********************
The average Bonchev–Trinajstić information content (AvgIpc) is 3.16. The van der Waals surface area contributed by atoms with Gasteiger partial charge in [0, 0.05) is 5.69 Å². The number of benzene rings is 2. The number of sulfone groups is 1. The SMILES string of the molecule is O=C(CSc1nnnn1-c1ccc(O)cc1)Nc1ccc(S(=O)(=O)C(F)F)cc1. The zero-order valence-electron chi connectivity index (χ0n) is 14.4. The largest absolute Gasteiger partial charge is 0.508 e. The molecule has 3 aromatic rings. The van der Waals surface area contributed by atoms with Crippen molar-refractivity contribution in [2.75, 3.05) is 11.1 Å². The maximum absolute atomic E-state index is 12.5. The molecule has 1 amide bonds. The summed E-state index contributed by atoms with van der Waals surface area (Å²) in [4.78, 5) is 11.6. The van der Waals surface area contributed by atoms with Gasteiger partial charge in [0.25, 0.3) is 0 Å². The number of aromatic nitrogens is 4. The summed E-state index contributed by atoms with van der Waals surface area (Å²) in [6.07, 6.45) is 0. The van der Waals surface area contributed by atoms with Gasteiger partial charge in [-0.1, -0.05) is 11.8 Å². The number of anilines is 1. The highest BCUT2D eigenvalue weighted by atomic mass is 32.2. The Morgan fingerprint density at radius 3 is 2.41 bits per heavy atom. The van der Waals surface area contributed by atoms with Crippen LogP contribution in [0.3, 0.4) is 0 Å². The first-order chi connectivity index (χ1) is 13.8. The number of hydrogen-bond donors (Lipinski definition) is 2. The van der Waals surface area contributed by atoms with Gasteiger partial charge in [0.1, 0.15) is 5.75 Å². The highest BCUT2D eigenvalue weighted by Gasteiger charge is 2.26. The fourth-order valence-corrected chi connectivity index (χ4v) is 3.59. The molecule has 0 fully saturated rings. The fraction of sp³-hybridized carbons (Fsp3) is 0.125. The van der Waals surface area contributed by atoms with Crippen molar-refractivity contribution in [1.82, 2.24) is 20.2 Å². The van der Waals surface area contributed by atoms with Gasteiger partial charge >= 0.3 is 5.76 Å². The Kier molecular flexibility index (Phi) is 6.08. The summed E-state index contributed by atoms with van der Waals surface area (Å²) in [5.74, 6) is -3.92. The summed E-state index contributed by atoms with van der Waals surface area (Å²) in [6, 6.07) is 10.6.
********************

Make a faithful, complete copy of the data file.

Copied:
The average Bonchev–Trinajstić information content (AvgIpc) is 3.16. The van der Waals surface area contributed by atoms with Gasteiger partial charge in [0, 0.05) is 5.69 Å². The number of benzene rings is 2. The number of sulfone groups is 1. The SMILES string of the molecule is O=C(CSc1nnnn1-c1ccc(O)cc1)Nc1ccc(S(=O)(=O)C(F)F)cc1. The zero-order valence-electron chi connectivity index (χ0n) is 14.4. The largest absolute Gasteiger partial charge is 0.508 e. The molecule has 3 aromatic rings. The van der Waals surface area contributed by atoms with Crippen molar-refractivity contribution in [2.75, 3.05) is 11.1 Å². The maximum absolute atomic E-state index is 12.5. The molecule has 1 amide bonds. The summed E-state index contributed by atoms with van der Waals surface area (Å²) in [4.78, 5) is 11.6. The van der Waals surface area contributed by atoms with Gasteiger partial charge in [0.25, 0.3) is 0 Å². The number of aromatic nitrogens is 4. The summed E-state index contributed by atoms with van der Waals surface area (Å²) in [6.07, 6.45) is 0. The van der Waals surface area contributed by atoms with Gasteiger partial charge in [-0.1, -0.05) is 11.8 Å². The number of anilines is 1. The highest BCUT2D eigenvalue weighted by atomic mass is 32.2. The Morgan fingerprint density at radius 3 is 2.41 bits per heavy atom. The van der Waals surface area contributed by atoms with Crippen LogP contribution in [0.3, 0.4) is 0 Å². The first-order chi connectivity index (χ1) is 13.8. The number of hydrogen-bond donors (Lipinski definition) is 2. The van der Waals surface area contributed by atoms with Gasteiger partial charge in [0.1, 0.15) is 5.75 Å². The highest BCUT2D eigenvalue weighted by Gasteiger charge is 2.26. The fourth-order valence-corrected chi connectivity index (χ4v) is 3.59. The molecule has 0 fully saturated rings. The fraction of sp³-hybridized carbons (Fsp3) is 0.125. The van der Waals surface area contributed by atoms with Crippen molar-refractivity contribution in [1.82, 2.24) is 20.2 Å². The van der Waals surface area contributed by atoms with Gasteiger partial charge >= 0.3 is 5.76 Å². The Kier molecular flexibility index (Phi) is 6.08. The summed E-state index contributed by atoms with van der Waals surface area (Å²) in [5.74, 6) is -3.92. The summed E-state index contributed by atoms with van der Waals surface area (Å²) in [6, 6.07) is 10.6.